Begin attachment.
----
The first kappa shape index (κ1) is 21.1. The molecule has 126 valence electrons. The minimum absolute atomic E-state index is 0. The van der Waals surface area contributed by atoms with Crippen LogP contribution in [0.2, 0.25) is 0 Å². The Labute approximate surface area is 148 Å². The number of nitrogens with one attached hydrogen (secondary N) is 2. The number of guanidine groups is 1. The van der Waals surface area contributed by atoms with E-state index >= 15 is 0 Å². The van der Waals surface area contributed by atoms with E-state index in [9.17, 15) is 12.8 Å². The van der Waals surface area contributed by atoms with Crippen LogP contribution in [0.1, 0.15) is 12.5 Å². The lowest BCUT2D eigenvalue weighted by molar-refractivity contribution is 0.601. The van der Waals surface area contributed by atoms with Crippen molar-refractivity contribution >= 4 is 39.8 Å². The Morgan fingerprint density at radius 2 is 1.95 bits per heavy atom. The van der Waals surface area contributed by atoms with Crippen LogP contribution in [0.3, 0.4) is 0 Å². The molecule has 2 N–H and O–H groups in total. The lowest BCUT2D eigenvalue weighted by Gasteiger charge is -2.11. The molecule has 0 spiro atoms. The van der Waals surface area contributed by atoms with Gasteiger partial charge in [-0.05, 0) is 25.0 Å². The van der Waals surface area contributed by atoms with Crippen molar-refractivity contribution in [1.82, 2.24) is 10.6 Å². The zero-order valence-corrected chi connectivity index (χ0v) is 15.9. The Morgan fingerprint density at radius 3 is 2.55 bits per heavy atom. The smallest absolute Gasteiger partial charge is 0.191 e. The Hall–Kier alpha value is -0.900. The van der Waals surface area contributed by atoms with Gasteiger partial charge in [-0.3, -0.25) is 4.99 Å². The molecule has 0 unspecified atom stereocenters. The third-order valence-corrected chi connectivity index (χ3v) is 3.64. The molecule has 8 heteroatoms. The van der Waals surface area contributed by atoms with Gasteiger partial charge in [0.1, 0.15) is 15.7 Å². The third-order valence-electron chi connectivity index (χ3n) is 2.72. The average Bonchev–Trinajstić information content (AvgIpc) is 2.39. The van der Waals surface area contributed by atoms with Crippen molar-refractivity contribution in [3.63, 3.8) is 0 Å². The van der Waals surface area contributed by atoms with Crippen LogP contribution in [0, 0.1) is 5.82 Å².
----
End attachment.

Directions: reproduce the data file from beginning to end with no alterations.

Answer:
The first kappa shape index (κ1) is 21.1. The molecule has 126 valence electrons. The minimum absolute atomic E-state index is 0. The van der Waals surface area contributed by atoms with Crippen LogP contribution in [0.2, 0.25) is 0 Å². The Labute approximate surface area is 148 Å². The number of nitrogens with one attached hydrogen (secondary N) is 2. The number of guanidine groups is 1. The van der Waals surface area contributed by atoms with E-state index >= 15 is 0 Å². The van der Waals surface area contributed by atoms with E-state index in [9.17, 15) is 12.8 Å². The van der Waals surface area contributed by atoms with Crippen LogP contribution in [0.1, 0.15) is 12.5 Å². The lowest BCUT2D eigenvalue weighted by molar-refractivity contribution is 0.601. The van der Waals surface area contributed by atoms with Crippen molar-refractivity contribution >= 4 is 39.8 Å². The Morgan fingerprint density at radius 2 is 1.95 bits per heavy atom. The van der Waals surface area contributed by atoms with Crippen LogP contribution in [0.3, 0.4) is 0 Å². The molecule has 2 N–H and O–H groups in total. The lowest BCUT2D eigenvalue weighted by Gasteiger charge is -2.11. The molecule has 0 spiro atoms. The van der Waals surface area contributed by atoms with Gasteiger partial charge in [-0.05, 0) is 25.0 Å². The van der Waals surface area contributed by atoms with Crippen molar-refractivity contribution in [1.82, 2.24) is 10.6 Å². The zero-order valence-corrected chi connectivity index (χ0v) is 15.9. The Morgan fingerprint density at radius 3 is 2.55 bits per heavy atom. The smallest absolute Gasteiger partial charge is 0.191 e. The Hall–Kier alpha value is -0.900. The van der Waals surface area contributed by atoms with Gasteiger partial charge in [-0.3, -0.25) is 4.99 Å². The molecule has 0 unspecified atom stereocenters. The third-order valence-corrected chi connectivity index (χ3v) is 3.64. The molecule has 8 heteroatoms. The van der Waals surface area contributed by atoms with Gasteiger partial charge in [0.1, 0.15) is 15.7 Å². The third-order valence-electron chi connectivity index (χ3n) is 2.72. The average Bonchev–Trinajstić information content (AvgIpc) is 2.39. The van der Waals surface area contributed by atoms with Crippen molar-refractivity contribution in [3.63, 3.8) is 0 Å². The van der Waals surface area contributed by atoms with Crippen LogP contribution in [0, 0.1) is 5.82 Å².